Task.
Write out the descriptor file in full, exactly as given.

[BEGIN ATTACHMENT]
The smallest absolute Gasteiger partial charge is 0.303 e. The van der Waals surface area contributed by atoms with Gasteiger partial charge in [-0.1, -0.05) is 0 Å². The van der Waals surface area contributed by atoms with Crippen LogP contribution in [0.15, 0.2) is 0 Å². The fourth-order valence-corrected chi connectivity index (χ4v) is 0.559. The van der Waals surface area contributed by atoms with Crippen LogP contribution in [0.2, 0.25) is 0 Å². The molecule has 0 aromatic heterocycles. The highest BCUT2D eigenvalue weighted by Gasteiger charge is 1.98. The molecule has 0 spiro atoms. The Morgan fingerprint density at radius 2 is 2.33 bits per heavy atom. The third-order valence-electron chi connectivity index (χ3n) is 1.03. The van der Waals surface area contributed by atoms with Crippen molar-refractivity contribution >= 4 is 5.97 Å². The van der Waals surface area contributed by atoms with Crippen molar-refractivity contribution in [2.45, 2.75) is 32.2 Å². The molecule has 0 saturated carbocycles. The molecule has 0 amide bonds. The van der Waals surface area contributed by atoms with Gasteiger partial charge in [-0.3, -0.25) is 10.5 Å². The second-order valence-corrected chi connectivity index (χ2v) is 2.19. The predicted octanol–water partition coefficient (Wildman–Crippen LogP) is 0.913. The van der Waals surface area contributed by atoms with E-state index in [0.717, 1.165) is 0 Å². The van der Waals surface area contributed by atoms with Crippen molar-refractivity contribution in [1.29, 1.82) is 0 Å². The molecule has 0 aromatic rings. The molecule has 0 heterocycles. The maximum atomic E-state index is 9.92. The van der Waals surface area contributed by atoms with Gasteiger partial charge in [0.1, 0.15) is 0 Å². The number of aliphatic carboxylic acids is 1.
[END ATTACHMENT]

The smallest absolute Gasteiger partial charge is 0.303 e. The van der Waals surface area contributed by atoms with Gasteiger partial charge in [-0.1, -0.05) is 0 Å². The van der Waals surface area contributed by atoms with Crippen LogP contribution in [0.15, 0.2) is 0 Å². The fourth-order valence-corrected chi connectivity index (χ4v) is 0.559. The van der Waals surface area contributed by atoms with Crippen LogP contribution in [0.2, 0.25) is 0 Å². The molecule has 0 aromatic heterocycles. The highest BCUT2D eigenvalue weighted by Gasteiger charge is 1.98. The molecule has 0 spiro atoms. The Morgan fingerprint density at radius 2 is 2.33 bits per heavy atom. The third-order valence-electron chi connectivity index (χ3n) is 1.03. The van der Waals surface area contributed by atoms with Crippen molar-refractivity contribution >= 4 is 5.97 Å². The van der Waals surface area contributed by atoms with Crippen molar-refractivity contribution in [2.45, 2.75) is 32.2 Å². The molecule has 0 saturated carbocycles. The molecule has 0 amide bonds. The van der Waals surface area contributed by atoms with Gasteiger partial charge in [-0.3, -0.25) is 10.5 Å². The second-order valence-corrected chi connectivity index (χ2v) is 2.19. The predicted octanol–water partition coefficient (Wildman–Crippen LogP) is 0.913. The van der Waals surface area contributed by atoms with E-state index in [0.717, 1.165) is 0 Å². The van der Waals surface area contributed by atoms with Crippen molar-refractivity contribution in [1.29, 1.82) is 0 Å². The molecule has 0 aromatic rings. The molecule has 0 heterocycles. The maximum atomic E-state index is 9.92. The van der Waals surface area contributed by atoms with Gasteiger partial charge in [0.1, 0.15) is 0 Å². The number of aliphatic carboxylic acids is 1.